Things aren’t going well for Heidi Heitkamp in the polls of late. Of the six independent polls conducted in the North Dakota Senate race, two of them show her tied with Rick Berg and four of them show her losing by anywhere from 5 to 10 points. As we come down to the “red zone” in the election season, and with the most recent campaign disclosure reports showing the Heitkamp spending more than she’s taking it, it appears as though her campaign is in triage mode.
Specifically, it appears as though Heitkamp has all but written off the western part of the state. The Heitkamp campaign keeps a careful chronicle of the candidate’s campaign events on their official Twitter feed, and a review of the postings there indicate very few trips into the western part of the state in the 84 days since August 1.
Heitkamp made a trip west in September, stopping in Dickinson and Mott during a trip that seemed planned to coincide with her address to the North Dakota Petroleum Council’s annual meeting in Medora. In October Heitkamp made a stop in New Town to campaign on the Fort Berthold Indian Reservation, and in August Heitkamp made stops in Glen Ullin and Dickinson.
Aside from those stops, Heitkamp doesn’t appear to have ventured any further west than Minot and Bismarck. Not even to Williston, the heart of the Bakken oil boom (it appears as though Heitkamp’s last trip there was in February ).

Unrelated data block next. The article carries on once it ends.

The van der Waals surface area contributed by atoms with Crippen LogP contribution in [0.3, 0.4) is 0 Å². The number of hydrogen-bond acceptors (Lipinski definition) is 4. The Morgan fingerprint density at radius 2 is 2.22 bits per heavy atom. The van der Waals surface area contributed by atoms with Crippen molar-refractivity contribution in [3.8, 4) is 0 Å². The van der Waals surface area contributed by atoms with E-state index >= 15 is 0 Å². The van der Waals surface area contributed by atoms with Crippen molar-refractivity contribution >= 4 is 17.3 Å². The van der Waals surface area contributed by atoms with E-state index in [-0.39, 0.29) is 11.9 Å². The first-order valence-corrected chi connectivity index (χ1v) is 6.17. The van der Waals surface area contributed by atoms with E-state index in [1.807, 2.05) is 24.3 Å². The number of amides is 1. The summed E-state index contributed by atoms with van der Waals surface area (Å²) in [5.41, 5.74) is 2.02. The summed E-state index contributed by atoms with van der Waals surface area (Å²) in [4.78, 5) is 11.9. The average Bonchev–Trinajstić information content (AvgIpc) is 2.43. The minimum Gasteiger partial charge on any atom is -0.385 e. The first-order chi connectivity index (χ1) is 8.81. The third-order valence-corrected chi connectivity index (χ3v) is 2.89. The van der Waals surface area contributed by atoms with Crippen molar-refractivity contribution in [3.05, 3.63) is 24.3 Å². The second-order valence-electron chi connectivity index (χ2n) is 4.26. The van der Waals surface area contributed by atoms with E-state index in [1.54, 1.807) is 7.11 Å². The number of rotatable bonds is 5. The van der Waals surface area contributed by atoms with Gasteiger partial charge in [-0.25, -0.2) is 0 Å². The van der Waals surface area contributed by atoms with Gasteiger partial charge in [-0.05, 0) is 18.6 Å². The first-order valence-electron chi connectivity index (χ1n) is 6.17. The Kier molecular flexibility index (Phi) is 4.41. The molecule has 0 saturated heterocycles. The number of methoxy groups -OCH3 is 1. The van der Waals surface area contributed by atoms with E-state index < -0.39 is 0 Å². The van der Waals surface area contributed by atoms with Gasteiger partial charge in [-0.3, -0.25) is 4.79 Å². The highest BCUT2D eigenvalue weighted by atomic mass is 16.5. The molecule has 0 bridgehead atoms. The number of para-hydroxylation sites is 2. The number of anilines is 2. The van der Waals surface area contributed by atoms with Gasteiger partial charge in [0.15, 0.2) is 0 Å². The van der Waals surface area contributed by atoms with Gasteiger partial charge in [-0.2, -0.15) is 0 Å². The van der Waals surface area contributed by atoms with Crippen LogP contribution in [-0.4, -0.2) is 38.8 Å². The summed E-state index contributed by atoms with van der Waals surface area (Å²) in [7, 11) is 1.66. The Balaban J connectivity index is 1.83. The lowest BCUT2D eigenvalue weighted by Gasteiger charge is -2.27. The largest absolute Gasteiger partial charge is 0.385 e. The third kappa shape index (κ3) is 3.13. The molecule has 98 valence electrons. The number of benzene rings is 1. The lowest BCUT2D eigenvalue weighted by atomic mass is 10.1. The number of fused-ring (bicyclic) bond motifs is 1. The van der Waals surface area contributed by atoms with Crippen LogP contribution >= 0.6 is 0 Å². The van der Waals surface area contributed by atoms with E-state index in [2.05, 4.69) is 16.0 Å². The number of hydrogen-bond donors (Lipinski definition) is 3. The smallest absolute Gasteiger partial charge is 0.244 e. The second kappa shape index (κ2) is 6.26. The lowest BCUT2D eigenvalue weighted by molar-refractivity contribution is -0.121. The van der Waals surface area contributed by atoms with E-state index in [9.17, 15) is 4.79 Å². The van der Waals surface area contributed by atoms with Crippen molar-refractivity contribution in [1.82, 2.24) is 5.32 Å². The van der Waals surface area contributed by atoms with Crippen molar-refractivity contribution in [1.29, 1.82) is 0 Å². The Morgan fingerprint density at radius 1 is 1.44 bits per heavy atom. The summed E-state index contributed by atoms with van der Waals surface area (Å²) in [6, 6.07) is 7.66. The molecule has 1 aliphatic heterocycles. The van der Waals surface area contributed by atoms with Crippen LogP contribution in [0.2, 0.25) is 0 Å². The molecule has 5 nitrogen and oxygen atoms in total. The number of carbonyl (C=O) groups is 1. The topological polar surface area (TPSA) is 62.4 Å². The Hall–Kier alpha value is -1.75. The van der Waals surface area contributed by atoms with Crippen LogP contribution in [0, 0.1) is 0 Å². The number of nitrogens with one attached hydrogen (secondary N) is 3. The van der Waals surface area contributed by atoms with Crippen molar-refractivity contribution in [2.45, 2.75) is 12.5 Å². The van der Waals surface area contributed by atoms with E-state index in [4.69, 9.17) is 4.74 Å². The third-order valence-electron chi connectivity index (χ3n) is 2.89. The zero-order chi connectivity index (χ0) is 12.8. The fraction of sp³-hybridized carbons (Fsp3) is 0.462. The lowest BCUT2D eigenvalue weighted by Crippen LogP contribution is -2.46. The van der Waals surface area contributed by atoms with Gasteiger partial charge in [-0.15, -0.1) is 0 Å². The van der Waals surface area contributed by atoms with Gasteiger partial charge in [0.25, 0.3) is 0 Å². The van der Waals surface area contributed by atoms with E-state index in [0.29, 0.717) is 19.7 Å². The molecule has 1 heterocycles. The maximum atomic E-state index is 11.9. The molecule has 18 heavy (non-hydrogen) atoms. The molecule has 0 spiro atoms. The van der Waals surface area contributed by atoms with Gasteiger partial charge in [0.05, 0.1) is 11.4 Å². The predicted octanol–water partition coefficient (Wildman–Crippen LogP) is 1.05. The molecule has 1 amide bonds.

Focusing a political campaign on the eastern part of the state may make sense given that most of North Dakota’s population is there, but western North Dakota is by far the fastest growing part of the state. So much so that Republicans have invested in a big get-out-the-vote operation there.
I wrote earlier this month that voters in the western part of the state may well be a wildcard in the Senate race. Polling done in the state may not be taking into account the rapid population growth out west. The assumption, seemly backed up by Heitkamp’s campaign habits, is that western voters are going to tilt heavily toward Republicans. The question is how many of the state’s new citizens in the west will turn up to vote?
If they turn out in force, Berg may have a bigger win here in North Dakota than many expect.